The Wilners said they frequent the Fist Friday Artwalk event to discover new artists such as Gregory Block, a local artist known for his captivating style within the realm of contemporary realism. They also have discovered a number of artists at galleries and museums around the nation, especially in Chicago, and at fundraisers and auctions.
"It helps with creativity, seeing the artwork on the walls every day," Gary Wilner said. "There are stories with every piece."
Other artists in the collection include Sandy Skoglud, an American photographer and installation artist known for creating surrealist images by building elaborate installations; Chuck Walker a Chicago artist who created the piece in the Wilner's collection titled, "Angola/ Angola" and British painter Jason Martin, known for his gestural, monochrome paintings on aluminum backgrounds that look three-dimensional.
"We do this because we love it and choose whatever speaks to us," Mrs. Wilner said. "To me, it's not only what the image actually is but the simple lines and the abstraction of it even though it may be a picture of a place."
Why he collects: as a reflection of where life takes him
"To me, art brings alive experiences, thoughts and feelings," Meyer said. "It reminds us of some things and inspires us toward further experiences."
After moving into a contemporary design home in Steamboat Springs, Meyer's architect, Katie Kiefer, with West Elevation Architects, provided an introduction to other local collectors. Inspired by their acquisition of works, as well as reading material on 20th century and modern artists work and methodology, Meyer's own collection from took off.
"Part of the design process when starting a collection is to have conversations with people about what aspects of a piece do they like," Kiefer said. "It could be the lines, colors, the subject matter, a the memory of a place they used to live that comes back, or an abstract piece that is different every time you look at it and could be representational and transport you to another time or place."
Kiefer knows where to look and has an extensive list of artists and their works to show for it. Traveling nationally and internationally, she views more than 50,000 pieces each year. For Meyer, she said, his collection has grown from smaller, more representational work to larger, more abstract pieces.
From Ikat woven textiles from Bali and India to carpets from Southwest Asia hung on the wall, Meyer is drawn to work with images of picturesque peaks that bring back the culture and memories of each trip.
Local artists in his collection include Susan Oehme, Diane Cionni and Brian Leach who spent three months creating an inlaid piece that was hand etched, then burnt into the cherry wood door separating the master bedroom and bathroom.
"Drive," by Dietmar Lutz, measuring 4 feet by 10 feet, is among Meyer's favorite pieces. The feeling evoked from the European perspective piece, he said, evokes a feeling of movement in a vehicle as America's landscape rolls by a barren desert.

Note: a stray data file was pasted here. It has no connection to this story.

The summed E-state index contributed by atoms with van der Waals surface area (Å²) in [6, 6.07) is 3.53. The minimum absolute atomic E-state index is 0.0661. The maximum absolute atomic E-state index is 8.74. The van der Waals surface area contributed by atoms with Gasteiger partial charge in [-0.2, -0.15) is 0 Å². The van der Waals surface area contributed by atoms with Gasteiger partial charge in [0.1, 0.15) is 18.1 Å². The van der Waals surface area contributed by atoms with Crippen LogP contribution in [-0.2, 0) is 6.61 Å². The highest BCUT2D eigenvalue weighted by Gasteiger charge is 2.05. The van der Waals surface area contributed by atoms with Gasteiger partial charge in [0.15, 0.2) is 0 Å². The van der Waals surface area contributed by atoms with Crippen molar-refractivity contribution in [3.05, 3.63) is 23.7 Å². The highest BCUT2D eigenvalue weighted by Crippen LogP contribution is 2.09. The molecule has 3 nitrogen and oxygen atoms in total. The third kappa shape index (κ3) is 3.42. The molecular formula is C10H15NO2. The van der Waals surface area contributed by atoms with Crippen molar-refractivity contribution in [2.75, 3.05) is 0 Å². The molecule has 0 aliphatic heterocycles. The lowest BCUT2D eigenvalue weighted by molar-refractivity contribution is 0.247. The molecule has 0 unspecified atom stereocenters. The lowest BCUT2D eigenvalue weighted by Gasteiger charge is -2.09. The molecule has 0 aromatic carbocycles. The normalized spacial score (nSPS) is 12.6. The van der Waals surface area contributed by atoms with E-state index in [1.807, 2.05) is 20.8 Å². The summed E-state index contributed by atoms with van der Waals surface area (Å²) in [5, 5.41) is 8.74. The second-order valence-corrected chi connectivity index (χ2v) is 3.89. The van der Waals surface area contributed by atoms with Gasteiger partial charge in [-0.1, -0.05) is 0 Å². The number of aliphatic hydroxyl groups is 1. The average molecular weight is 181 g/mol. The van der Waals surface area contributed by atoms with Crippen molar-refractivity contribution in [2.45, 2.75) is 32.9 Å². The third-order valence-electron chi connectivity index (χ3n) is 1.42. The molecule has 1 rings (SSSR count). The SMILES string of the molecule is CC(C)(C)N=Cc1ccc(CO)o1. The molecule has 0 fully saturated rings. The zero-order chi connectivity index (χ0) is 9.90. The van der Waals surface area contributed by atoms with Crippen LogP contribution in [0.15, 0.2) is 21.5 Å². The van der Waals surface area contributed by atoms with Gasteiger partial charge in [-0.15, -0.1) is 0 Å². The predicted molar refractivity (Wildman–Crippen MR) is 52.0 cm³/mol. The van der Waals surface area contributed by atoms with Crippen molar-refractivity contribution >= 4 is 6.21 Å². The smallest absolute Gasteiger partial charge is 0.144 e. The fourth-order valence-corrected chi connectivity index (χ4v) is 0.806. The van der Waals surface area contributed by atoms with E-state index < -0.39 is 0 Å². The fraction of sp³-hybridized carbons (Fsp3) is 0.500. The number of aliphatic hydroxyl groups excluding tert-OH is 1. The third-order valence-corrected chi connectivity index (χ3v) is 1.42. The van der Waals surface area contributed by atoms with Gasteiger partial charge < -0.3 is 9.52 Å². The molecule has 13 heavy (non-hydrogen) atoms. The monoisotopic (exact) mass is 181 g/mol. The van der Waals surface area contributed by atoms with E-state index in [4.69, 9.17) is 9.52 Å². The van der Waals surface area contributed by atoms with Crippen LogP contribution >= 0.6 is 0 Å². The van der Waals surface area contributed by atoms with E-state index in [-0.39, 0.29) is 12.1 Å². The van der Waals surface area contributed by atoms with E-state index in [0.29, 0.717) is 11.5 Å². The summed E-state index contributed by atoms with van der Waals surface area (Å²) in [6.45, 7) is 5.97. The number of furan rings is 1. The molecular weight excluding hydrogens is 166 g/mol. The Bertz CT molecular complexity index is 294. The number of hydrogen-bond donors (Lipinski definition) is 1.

Another of Meyer's favorites is a piece by Jeffrey Keith, a well-known Denver artist and art professor at Denver University whose strength, Meyer said, is found in the use of colors and unique color transitions.
Other artists in his collection include Laura Wait, Sandra Dawson, Diane Cionni, Ken Buhler an outdoor sculpture by David Haradin from his kinetic fish series.
"Finding art for clients really has to do with what they like," Kiefer said. "Everyone is so different, but my job is to get inside their head to find out what it is that brings them joy so that what they have on their walls will be a source of that."
Dr. David and Karen Street
Why they collect: Nogalstia
Dr. David and Karen Street take comfort in the images that bring back memories of meandering hikes and adventures from growing up in Bozeman, Montana.
More than 50 years ago, they found their first piece in Sedona, Arizona. It was titled "The Water Pocket," by artist Michael McCarthy.
"We bought it because we loved the piece," Karen Street said. "It wasn't because we were thinking about creating a collection. But we loved the art itself. For a lot of the pieces we've bought over the years, the image brings back memories of certain places we've lived in Montana or in the southwest or struck a chord within us."
A few years ago, the Streets became concerned about the eventual fate of their collection and had hopes to keep it intact for the future. Near the completion of Casey's Pond Senior Living in 2013, they made the decision to donate the collection with 125 pieces including three-dimensional art to decorate the walls of the entire building.
"It was a dream come true through a serendipitous happenstance to keep the collection intact and be able to view the work while we are living here," David Street said.
Artists in the collection include Robert Abbett, one of America’s contemporary art masters in the genre of outdoor art, Tom DeDecker, known for painting western landscapes and scenes of Native American life and customs; Russ Vickers, Ted Feeley, known contemporary western and wildlife scenes and sculptures by Jim Dolan, a renown metal wildlife sculpture artist with a life-sized flight of geese sculpture at the Cherry Creek Mall in Denver.